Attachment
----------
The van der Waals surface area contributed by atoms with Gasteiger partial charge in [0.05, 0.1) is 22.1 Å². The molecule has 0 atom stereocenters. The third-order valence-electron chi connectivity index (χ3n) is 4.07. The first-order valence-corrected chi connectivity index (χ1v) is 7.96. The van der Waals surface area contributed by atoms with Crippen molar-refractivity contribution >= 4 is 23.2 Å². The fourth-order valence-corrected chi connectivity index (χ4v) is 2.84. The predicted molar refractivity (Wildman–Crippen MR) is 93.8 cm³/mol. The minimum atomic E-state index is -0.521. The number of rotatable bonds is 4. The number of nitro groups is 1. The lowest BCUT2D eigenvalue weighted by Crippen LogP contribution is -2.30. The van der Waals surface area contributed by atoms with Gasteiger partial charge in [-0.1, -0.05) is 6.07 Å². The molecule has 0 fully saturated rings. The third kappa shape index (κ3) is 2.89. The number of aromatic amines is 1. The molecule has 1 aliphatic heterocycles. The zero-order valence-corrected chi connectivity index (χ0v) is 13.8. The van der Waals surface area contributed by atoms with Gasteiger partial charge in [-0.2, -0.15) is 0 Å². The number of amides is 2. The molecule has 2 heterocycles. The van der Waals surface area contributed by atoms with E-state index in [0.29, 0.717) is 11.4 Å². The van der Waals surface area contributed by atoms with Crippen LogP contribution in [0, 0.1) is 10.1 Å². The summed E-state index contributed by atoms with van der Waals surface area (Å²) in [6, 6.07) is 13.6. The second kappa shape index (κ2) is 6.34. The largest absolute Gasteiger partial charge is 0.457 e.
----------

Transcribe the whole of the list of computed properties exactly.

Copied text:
The van der Waals surface area contributed by atoms with Gasteiger partial charge in [0.05, 0.1) is 22.1 Å². The molecule has 0 atom stereocenters. The third-order valence-electron chi connectivity index (χ3n) is 4.07. The first-order valence-corrected chi connectivity index (χ1v) is 7.96. The van der Waals surface area contributed by atoms with Crippen molar-refractivity contribution >= 4 is 23.2 Å². The fourth-order valence-corrected chi connectivity index (χ4v) is 2.84. The predicted molar refractivity (Wildman–Crippen MR) is 93.8 cm³/mol. The minimum atomic E-state index is -0.521. The number of rotatable bonds is 4. The number of nitro groups is 1. The lowest BCUT2D eigenvalue weighted by Crippen LogP contribution is -2.30. The van der Waals surface area contributed by atoms with Gasteiger partial charge in [-0.1, -0.05) is 6.07 Å². The molecule has 0 fully saturated rings. The third kappa shape index (κ3) is 2.89. The number of aromatic amines is 1. The molecule has 1 aliphatic heterocycles. The zero-order valence-corrected chi connectivity index (χ0v) is 13.8. The van der Waals surface area contributed by atoms with Gasteiger partial charge in [-0.2, -0.15) is 0 Å². The number of amides is 2. The molecule has 2 heterocycles. The van der Waals surface area contributed by atoms with E-state index in [0.29, 0.717) is 11.4 Å². The van der Waals surface area contributed by atoms with Crippen LogP contribution in [0, 0.1) is 10.1 Å². The summed E-state index contributed by atoms with van der Waals surface area (Å²) in [6, 6.07) is 13.6. The second kappa shape index (κ2) is 6.34. The largest absolute Gasteiger partial charge is 0.457 e.